2 on motorcycle hurt

2 on motorcycle hurt
MECCA -- A motorcyclist and his passenger were seriously injured after being thrown from their bike onto the rocky embankment of the Mosquito Lake causeway, Ohio State Highway Patrol reports say.
Jerry Brown, 46, of East Market Street, Warren, was driving the 1977 Triumph motorcycle east on the state Route 88 causeway shortly before 6 p.m. Saturday when it veered into the guardrail, sending rider and passenger flying, said Brett Godfrey, a trooper at OSHP's Warren post.
Brown and his passenger, Terri Davis, 42, same address, were transported to St. Elizabeth Health Center, where Brown remains in critical condition.
Hospital personnel would not release information about Davis' condition.
No other vehicles were involved in the accident, Godfrey said.
Birds to stay at marina
ERIE, Pa. (AP) -- Boaters at Presque Isle Marina are being asked to swallow hard and put up with the purple martins. At least until conservationists and can figure out if plans to renovate and beautify the marina by burying overhead power lines would eliminate what's become a key roosting area for the birds -- the largest of the North American swallows.
Marina members, saying bird droppings mess up the marina, hoped to bury the power lines, which would also improve the marina's appearance.
Two islands in Presque Isle Bay are part of a massive "heat sink," Hill said, a sheltered sleeping area where temperatures tend to be 10 to 20 degrees warmer than they are inland. As a result, up to 100,000 purple martins roost there each night in July and August and tend to congregate on the wires.
James R. Hill, founder of the Purple Martin Conservation Association, who is affiliated with Edinboro University, said British television has recorded the birds several times at their Presque Isle habitat and other educational programs have been taped there.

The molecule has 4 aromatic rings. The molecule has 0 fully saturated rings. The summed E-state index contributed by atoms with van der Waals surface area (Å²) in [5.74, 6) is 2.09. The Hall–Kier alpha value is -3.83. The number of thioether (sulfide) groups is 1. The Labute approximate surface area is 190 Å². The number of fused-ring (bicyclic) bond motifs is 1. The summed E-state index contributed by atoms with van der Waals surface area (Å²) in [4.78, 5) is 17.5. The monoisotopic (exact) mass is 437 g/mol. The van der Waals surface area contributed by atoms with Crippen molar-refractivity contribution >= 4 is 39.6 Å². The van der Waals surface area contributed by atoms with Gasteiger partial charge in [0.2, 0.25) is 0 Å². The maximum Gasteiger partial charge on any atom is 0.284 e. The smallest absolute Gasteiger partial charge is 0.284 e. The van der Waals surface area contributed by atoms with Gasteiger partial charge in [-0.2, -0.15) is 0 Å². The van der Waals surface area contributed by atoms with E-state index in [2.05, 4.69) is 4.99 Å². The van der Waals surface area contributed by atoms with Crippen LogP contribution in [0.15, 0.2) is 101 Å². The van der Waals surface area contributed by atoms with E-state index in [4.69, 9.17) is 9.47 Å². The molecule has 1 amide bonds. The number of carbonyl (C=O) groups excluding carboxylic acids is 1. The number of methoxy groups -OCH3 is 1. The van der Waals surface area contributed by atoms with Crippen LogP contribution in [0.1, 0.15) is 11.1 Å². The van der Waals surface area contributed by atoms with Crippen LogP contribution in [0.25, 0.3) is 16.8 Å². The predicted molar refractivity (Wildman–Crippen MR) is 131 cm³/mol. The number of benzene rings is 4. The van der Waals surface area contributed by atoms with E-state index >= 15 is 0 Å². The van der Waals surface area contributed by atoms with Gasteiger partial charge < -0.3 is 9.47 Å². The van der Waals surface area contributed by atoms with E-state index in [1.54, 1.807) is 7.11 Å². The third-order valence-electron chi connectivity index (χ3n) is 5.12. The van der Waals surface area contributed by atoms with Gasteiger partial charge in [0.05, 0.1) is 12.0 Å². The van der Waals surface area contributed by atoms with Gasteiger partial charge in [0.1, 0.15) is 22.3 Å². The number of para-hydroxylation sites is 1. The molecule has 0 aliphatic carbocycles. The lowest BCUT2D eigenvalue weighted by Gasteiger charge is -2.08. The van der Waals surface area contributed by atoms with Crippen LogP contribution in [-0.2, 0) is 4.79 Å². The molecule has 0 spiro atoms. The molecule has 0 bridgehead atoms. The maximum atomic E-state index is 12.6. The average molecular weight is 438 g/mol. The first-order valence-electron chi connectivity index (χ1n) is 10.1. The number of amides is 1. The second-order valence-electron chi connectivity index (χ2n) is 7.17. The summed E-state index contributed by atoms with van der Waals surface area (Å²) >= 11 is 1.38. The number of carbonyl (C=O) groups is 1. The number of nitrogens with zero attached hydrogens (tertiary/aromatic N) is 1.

Despite the problems with bird droppings, some boaters have welcomed the birds because of a myth that they eat mosquitoes.
The birds eat 100 million insects per day at Presque Isle, Hill said, including dragonflies, moths, butterflies and various kinds of flies -- but not mosquitoes.
Hill said the boaters shouldn't fight Mother Nature because if the overhead wires are removed, the birds will most likely begin roosting on boat masts.
Cause of death
SOUTH CHARLESTON, W.Va. (AP) -- A West Virginia State College softball player from Pennsylvania died when Adrenalin was inadvertently injected into a vein during routine shoulder surgery, The Charleston Gazette reported Saturday.
Heather Allen of Uniontown, Pa., died of cardiac failure Aug. 14 as she was being prepped for arthroscopic surgery at Thomas Memorial Hospital to remove a cyst from her right shoulder.
The all-conference shortstop was to begin her senior year this fall in Institute.
Adrenalin, also called epinephrine, was supposed to be injected into Allen's joints, Kaplan said. This epinephrine would have caused the joint area to expand, making room for an arthroscopic instrument that would survey the shoulder area.
Instead, some of the epinephrine hit a nearby vein, dangerously accelerating Allen's heart rate. Her heart soon stopped.
In 1998, seven people nationwide died because of epinephrine, according the Centers for Disease Control's National Center for Health Statistics.

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